Two responses from Massey University today in response to Massey Vice Chancellor appears to have lied over Brash ban – Jan Thomas has backed her controversial position, but there two motions of censure have been put to the Massey Academic Board.

Not surprisingly that was widely criticised as it didn’t really address her misleading or false claims.

Newstalk ZB:  Massey University board tables motions to censure Vice Chancellor

Some on Massey University’s board are moving against its Vice-Chancellor, after she stopped Don Brash from speaking at the Palmerston North campus.

Two motions have been tabled to censure Vice-Chancellor Jan Thomas, after emails were revealed showing she grappled with Brash’s speaking engagement before cancelling the event over security concerns.

Deputy Vice-Chancellor Chris Gallivan told Larry Williams the first motion simply relates to the cancellation.

“The second is a censure relating to the information upon which the decision was made, which is still relatively unclear. The emails that have come out have been most unfortunate.”

Gallivan says the board will vote on the motions when they meet in a month.

He says if the motions pass, it will effectively be a telling off, and won’t directly affect Thomas’s job.

Good to see the motions of censure, but not addressing it for a month seems ridiculous, this will drag it out, with a stink remaining over free speech at Massey.

And it sounds like any vote in favour of censure will be little more than mildly symbolic.

Another interview with Galliven at RNZ:

Massey vice-chancellor under fire after release of emails

Massey Vice Chancellor appears to have lied over Brash ban

The controversial cancelling of a student political club event at Massey University due to the scheduled inclusion of Don Brash kicked up a lot of discussion about Brash’s views (strongly criticised by some), about free speech, and about free speech at universities.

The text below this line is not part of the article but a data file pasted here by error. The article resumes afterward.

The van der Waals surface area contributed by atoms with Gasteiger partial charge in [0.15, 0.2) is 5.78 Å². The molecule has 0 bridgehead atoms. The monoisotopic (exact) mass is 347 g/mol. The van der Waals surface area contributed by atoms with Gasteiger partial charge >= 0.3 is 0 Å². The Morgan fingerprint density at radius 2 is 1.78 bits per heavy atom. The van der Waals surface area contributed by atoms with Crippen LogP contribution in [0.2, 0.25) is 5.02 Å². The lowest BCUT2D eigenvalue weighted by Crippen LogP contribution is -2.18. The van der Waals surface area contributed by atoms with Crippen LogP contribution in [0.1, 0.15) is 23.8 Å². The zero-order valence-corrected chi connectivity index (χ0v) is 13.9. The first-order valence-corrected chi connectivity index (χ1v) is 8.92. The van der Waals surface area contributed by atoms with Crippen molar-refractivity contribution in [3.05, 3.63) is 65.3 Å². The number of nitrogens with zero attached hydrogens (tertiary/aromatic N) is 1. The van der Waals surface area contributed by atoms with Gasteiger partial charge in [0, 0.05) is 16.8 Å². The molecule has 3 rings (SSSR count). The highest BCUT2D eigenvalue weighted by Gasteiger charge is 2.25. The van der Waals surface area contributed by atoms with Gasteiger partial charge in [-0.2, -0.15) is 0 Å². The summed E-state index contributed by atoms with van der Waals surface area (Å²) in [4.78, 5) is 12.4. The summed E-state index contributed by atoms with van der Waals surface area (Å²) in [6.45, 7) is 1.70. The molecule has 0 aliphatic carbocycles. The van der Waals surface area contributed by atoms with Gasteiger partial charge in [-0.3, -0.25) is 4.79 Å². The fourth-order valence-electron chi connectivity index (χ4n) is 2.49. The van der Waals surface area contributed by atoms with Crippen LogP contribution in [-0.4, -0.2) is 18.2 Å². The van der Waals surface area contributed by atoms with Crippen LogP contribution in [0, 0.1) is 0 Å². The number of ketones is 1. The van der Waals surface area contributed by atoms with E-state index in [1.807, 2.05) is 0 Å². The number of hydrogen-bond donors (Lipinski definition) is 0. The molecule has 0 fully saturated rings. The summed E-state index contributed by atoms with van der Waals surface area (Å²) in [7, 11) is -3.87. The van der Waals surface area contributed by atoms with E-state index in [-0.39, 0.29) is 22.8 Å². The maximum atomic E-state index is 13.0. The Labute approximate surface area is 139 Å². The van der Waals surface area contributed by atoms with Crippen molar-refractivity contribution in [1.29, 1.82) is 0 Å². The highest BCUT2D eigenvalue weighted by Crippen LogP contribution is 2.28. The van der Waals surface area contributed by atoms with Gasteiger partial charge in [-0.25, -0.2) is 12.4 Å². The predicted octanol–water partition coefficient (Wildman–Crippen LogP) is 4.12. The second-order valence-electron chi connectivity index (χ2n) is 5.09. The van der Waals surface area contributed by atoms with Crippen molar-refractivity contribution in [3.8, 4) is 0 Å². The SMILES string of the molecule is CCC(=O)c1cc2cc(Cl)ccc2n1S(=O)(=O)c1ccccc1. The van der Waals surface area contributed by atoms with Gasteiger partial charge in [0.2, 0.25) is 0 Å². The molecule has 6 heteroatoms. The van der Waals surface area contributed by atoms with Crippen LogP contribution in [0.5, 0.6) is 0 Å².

The issue has been raised again by David Farrar, who through emails obtained through the Official Information Act shows that Vice Chancellor Jan Thomas was not being truthful to the public or to the Massey academic board in her explanations for the cancellation of the event.

She had explained on Newstalk ZB (8 August)

Massey University defends barring Don Brash

Larry Williams: What were the reasons for cancelling?

Jan Thomas: The reason we cancelled was because the students who had booked the venue and had agreed to terms of use had come to us and identified their concerns around their ability to maintain security at the event, and so on the basis of that we took another look at things and based on some things we were observing on social media I became concerned that there was a genuine threat to the safety of our staff and students and members of the public.

And so unfortunately it’s a really tough decision and I don’t like making these decisions but based on the safety of our community I chose to cancel the event.

Larry Williams: Was this more about your personal views though, you don’t like Dr Brash?